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Federal government sues Oklahoma over new immigration law

Rep. Arturo Alonso-Sandoval, D-Oklahoma City, gives a speech in opposition to HB 4156 during a protest by the Latino community against the measure April 23, 2024, on the north lawn of the Oklahoma State Capitol. Gov. Kevin Stitt signed the bill into law two weeks later and now the state faces a legal challenge from the federal government.
Lionel Ramos
/
KOSU
Rep. Arturo Alonso-Sandoval, D-Oklahoma City, gives a speech in opposition to HB 4156 during a protest by the Latino community against the measure April 23, 2024, on the north lawn of the Oklahoma State Capitol. Gov. Kevin Stitt signed the bill into law two weeks later and now the state faces a legal challenge from the federal government.

Editor's note: This story was updated Tuesday, May 21 at 4:30 pm after the United States Department of Justice filed a lawsuit against Oklahoma.


The U.S. Department of Justice made good on a promise to sue Oklahoma if it decided to enforce a controversial immigration law. Oklahoma Attorney General Gentner Drummond says he’s ready to defend the measure in court.

The DOJ had warned Oklahoma officials: enforce the state’s new sweeping immigration law, and you’ll be sued for overstepping your authority.

On Tuesday afternoon, federal officials made good on that promise, filing a 17-page complaint in the Western District of Oklahoma Federal Court.

"The United States brings this action to preserve its exclusive authority under federal law to regulate the entry, reentry, and presence of noncitizens," the lawsuit said.

DOJ attorneys write that it's ultimately up to the federal government to enforce immigration laws and could even strain diplomatic relations between the United States and other foreign countries..

“Oklahoma cannot disregard the U.S. Constitution and settled Supreme Court precedent,” Principal Deputy Assistant Attorney General Brian M. Boynton, head of the Justice Department’s Civil Division, said in a news release. “We have brought this action to ensure that Oklahoma adheres to the Constitution and the framework adopted by Congress for regulation of immigration.”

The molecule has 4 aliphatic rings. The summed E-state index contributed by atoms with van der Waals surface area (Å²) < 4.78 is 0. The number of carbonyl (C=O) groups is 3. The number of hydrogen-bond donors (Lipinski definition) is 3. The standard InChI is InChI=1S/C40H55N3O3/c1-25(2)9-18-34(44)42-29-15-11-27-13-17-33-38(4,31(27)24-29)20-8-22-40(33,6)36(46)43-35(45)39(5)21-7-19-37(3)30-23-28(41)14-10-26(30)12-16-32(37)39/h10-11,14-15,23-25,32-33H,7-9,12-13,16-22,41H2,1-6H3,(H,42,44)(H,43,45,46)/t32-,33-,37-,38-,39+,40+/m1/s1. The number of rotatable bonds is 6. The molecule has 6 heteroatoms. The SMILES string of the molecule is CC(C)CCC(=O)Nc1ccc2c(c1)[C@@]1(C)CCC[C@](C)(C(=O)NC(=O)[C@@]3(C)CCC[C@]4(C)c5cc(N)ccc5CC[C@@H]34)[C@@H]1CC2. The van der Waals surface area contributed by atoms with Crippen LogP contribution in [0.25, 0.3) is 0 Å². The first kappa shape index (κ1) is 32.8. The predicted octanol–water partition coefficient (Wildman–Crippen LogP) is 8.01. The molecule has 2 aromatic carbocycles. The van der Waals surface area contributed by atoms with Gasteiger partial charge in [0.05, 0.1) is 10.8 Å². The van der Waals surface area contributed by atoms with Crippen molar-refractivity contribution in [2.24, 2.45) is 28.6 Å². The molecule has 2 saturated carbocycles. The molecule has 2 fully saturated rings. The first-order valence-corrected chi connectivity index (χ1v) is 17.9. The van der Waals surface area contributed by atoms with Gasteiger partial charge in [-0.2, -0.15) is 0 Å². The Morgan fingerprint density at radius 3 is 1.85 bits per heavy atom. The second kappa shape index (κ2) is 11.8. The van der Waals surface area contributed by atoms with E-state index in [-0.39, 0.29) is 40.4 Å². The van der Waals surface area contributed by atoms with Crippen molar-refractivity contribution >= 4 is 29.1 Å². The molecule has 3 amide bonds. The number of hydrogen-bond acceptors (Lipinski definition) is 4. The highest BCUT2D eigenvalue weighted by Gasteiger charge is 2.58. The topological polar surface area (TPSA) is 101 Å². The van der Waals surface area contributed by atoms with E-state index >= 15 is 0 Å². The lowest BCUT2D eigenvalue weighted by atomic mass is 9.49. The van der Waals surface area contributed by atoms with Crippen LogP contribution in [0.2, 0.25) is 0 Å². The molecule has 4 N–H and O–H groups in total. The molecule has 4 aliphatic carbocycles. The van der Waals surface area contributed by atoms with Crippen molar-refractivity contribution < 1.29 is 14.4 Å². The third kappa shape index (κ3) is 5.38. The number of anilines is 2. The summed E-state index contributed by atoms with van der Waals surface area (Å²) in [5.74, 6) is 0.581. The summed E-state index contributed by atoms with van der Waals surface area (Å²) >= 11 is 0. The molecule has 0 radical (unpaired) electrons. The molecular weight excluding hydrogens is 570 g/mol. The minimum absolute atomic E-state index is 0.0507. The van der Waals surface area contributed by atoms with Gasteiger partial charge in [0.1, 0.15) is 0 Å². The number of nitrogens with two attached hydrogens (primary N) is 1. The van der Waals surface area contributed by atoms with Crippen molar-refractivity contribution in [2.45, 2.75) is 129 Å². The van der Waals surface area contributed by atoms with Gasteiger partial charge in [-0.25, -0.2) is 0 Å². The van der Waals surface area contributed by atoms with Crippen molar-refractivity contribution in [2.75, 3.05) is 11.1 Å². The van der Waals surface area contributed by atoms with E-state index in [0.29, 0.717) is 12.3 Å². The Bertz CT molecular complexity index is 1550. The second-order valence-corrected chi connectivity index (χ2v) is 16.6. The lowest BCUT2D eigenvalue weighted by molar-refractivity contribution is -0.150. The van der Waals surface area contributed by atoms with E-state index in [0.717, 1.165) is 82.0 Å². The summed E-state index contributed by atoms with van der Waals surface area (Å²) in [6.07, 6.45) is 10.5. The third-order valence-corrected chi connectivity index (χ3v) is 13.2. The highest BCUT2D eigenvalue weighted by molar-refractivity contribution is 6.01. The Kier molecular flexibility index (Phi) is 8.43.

House Bill 4156, signed by Governor Kevin Stitt late last month, was drafted with help from Drummond. It criminalizes anyone in the state without legal immigration status.

In a May 15 letter to Stitt and Drummond, federal officials say the U.S. Supreme Court's 2012 decision in Arizona v. The United States established the federal government’s "broad, undoubted power" over the subject of immigration.

“HB 4156 seeks to create a separate state immigration scheme by imposing state criminal penalties for violating the federal prohibitions on unlawful entry and reentry,” the letter reads. “HB 4156 therefore intrudes into a field that is occupied by the federal government.”

Their letter also points out a similar Texas law is already tied up in federal courts.

In a May 17 rebuttal letter, Drummond wrote federal authority over immigration is broad, but not exclusive, and Oklahoma’s law addresses immigration issues within its borders as a sovereign state.

“Oklahoma is exercising its concurrent and complementary power as a sovereign state to address an ongoing public crisis within its borders through appropriate legislation,” Drummond’s letter reads. “Put more bluntly, Oklahoma is cleaning up the Biden Administration's mess through entirely legal means in its own backyard.”

Stitt responded to the threat of lawsuits late Monday.

“The Biden administration refuses to do its job to secure our borders,” Stitt said in a written statement. “ Not only that, but they stand in the way of states trying to protect their citizens. Had the Biden administration set aside politics and done their job, HB 4156 wouldn’t have been necessary. As governor, I will continue to do what is necessary to protect all four million Oklahomans.”

What happens next

A legal fight will likely be long and costly, with both federal and state officials indicating they have no plans to back down.

State Sen. Michael Brooks, D-Oklahoma City, has long been a vocal opponent of the measure. He said the bill is bad both constitutionally and practically because it is unlikely to stand up in court and will have a negative impact on Latinos in the state.

Brooks' day job is as an immigration attorney. He expects an injunction is likely before the law is set to take effect July 1. But pointing toward a massive rally at the state capitol last week, he said the Latino community is paying attention and must continue to be active.

"I think it's important that we remain vigilant," Brooks said. "And so even though I'm confident that this law will eventually be found unconstitutional, I think it's important for us to continue to fight and at this point, we can't let our guard down."

KOSU News Director Robby Korth contributed to this report.


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Lionel Ramos covers state government at KOSU. He joined the station in January 2024.
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